FIG. 3 is a waveform for serial chip output through a channel. As can be seen by the x-axis of the graph, the photosensors are read out in such an order that the last photosensor in one chip is followed by the first-positioned photosensor in the next chip, so that the photosensors as a whole are read out in spatial order across the linear array for the width of the channel. Even though this system will generally eliminate the problems of out-of-context transitions between pixels, there will still exist a problem of chip-to-chip nonuniformity caused by the fact that each individual chip in an array functions to a large extent as an independent circuit, and the actual analog output from a set of chips will vary. So, if it is assumed that, in the example of FIG. 3, a uniform gray area is being observed, there may not only be pixel-to-pixel nonuniformity as shown in the chip 1 pixels, there may also be a systemic chip-to-chip nonuniformity at the transition between chip 1-pixel n to chip 2-pixel 1. Such a nonuniformity could cause a conspicuous light streak on an image at the chip boundary. (In this case, there will also be an "out-of-context" pixel problem at the boundary between adjacent channels, when the sampling of the last photosensor in the channel is followed in the readout by the first pixel in the channel, to begin a new cycle.)
FIG. 4 shows the chip-boundary effect which may occur when butted chips each have a set of "dark pixel" photosensors, which are generally designed to allow for a periodic reset of voltage offset within each chip. As shown, after the left pixel n of chip 1 is read out, the next signals in the series are coming from a series of four dark photosensors on chip 2, which are intended to have an analog output consistent with full-black. If a relatively regular area of white or light gray is being scanned at the chip boundary, a fairly large transition must occur between chip 2-dark pixel 4 to chip 2-(active)pixel 1; if chip 2-pixel 1 does not have time to sufficiently settle before the system moves on to chip 2-pixel 2, a dark streak could occur in the recorded image at the effective boundary between the two chips (i.e. not counting the dark pixel images, which do not appear in the recorded image).
All of the chip-to-chip anomalies of the types discussed above can conceivably be cured by extending the possible settling time for each photosensor before the system begins to read the analog signal from the next photosensor; that is, in a black-to-white transition, sufficient time should be allowed to enable the waveform to reach its "true" value for the particular photosensor. However, to extend the available settling time unduly will clearly have an effect on the input speed of a scanning array. The more time required to "absorb" each pixel of data, the longer it will take to read an entire image, which may include as many as 15 million pixels on a standard-size sheet. The present invention proposes to overcome the problems with chip-to-chip nonuniformities for serial readout channels without seriously impacting the gross input speed of the scanner, by providing means to extend the available settling time only for the first active pixel within each chip in the butted array. In other words, whereas all of the other photosensors in the butted array will be allotted a certain period of time to transfer their signals to the system, the first active pixel in each chip will be allotted an extended period, typically twice the regular period, for settling to a given analog value. Because only a small proportion of all of the photosensors in a full-width array are the first on their chip, only a very small decrease in total operating speed will be required.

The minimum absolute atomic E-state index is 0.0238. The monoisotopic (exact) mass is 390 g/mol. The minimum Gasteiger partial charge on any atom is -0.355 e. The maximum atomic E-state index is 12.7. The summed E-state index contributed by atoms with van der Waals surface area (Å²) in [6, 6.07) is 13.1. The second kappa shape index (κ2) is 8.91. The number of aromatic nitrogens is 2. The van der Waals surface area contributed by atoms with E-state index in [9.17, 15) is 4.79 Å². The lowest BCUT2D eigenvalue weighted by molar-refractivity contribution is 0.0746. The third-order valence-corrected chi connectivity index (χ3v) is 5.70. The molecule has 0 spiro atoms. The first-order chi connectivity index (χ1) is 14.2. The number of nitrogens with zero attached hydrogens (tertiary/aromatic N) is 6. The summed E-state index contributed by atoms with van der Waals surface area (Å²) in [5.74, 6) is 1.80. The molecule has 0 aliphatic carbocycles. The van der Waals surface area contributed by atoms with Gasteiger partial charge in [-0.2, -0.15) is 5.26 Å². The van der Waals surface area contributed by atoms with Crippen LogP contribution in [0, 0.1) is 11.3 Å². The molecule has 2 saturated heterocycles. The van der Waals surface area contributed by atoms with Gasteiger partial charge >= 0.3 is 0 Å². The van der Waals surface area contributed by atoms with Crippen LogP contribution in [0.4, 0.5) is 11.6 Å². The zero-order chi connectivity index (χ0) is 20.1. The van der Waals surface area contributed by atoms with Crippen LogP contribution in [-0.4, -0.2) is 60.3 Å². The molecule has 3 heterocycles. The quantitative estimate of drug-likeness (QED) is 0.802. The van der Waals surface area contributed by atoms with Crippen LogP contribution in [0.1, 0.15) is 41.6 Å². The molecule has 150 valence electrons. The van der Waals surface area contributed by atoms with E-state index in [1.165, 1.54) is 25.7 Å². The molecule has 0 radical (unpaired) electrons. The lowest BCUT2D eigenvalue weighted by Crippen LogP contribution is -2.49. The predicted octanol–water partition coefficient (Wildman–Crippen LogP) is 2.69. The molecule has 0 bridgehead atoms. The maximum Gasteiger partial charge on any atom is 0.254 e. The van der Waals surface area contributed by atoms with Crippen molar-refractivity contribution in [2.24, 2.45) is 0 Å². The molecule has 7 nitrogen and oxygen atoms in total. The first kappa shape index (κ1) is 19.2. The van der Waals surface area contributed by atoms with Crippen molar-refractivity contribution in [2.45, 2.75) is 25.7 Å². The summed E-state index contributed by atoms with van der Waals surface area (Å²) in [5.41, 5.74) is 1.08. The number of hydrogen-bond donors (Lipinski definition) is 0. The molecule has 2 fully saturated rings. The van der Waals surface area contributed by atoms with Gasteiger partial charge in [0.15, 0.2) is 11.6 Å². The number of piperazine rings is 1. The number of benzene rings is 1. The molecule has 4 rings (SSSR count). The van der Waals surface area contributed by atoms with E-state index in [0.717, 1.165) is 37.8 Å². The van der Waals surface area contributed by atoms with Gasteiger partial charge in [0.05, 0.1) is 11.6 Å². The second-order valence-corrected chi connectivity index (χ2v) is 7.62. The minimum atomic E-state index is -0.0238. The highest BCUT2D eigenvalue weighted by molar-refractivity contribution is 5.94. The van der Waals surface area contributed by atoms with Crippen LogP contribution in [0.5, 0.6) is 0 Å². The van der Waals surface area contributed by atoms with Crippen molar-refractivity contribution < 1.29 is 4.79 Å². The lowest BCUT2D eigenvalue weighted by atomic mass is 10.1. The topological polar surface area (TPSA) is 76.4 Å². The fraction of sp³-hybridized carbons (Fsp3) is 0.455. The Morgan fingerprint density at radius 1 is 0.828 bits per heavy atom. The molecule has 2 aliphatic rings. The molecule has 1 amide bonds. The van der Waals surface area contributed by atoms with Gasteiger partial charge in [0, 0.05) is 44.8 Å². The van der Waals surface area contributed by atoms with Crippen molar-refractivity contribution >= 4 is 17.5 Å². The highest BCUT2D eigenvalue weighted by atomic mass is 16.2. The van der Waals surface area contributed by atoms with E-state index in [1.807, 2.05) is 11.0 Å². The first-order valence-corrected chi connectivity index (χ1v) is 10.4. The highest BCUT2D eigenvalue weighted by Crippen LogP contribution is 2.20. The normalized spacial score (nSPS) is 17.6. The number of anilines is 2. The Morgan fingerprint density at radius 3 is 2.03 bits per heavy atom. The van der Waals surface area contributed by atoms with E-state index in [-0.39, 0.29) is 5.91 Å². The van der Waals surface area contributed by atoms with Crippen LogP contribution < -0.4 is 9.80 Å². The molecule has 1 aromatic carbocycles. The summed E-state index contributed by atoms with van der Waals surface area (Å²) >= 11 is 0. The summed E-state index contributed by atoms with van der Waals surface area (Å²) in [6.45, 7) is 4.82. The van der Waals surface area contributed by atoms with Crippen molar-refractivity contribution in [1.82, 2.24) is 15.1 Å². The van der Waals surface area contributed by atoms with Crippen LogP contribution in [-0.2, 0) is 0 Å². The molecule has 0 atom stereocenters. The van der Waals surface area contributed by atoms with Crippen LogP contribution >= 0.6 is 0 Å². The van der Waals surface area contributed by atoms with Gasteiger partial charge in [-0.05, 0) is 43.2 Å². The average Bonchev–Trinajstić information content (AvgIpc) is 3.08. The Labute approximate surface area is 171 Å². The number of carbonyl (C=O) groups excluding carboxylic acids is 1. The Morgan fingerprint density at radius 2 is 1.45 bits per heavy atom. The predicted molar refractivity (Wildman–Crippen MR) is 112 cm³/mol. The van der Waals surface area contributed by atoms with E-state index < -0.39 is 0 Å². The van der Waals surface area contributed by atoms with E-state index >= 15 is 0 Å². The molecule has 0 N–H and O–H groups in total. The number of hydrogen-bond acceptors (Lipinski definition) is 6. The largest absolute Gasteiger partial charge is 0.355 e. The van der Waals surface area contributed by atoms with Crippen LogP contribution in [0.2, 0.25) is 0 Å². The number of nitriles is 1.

As used in the claims herein, the word "set" is used in its basic sense, that is, as a group of one or more photosensors, generally regardless of the configuration of these photosensors on one or more chips. According to any particular design of a full-width scanning array, the channels may be arranged relative to the photosensors and chips so that one channel may involve a plurality of chips, as shown in FIG. 1, or alternately the channels in the complete array may be arranged one chip per channel. Further, conceivably, a plurality of channels may be provided on a single chip. (In one preferred embodiment of the full-width photosensor array incorporating the present invention, there exist, in effect, two "interleaved" arrays, wherein the odd and even photosensors across a single array are respectively routed to separate channels which are later multiplexed to form a single image. In such a configuration, the first two photosensors on a chip, one for a set of odd photosensors and one for a set of even photosensors, are adapted to provide the extended settling period.)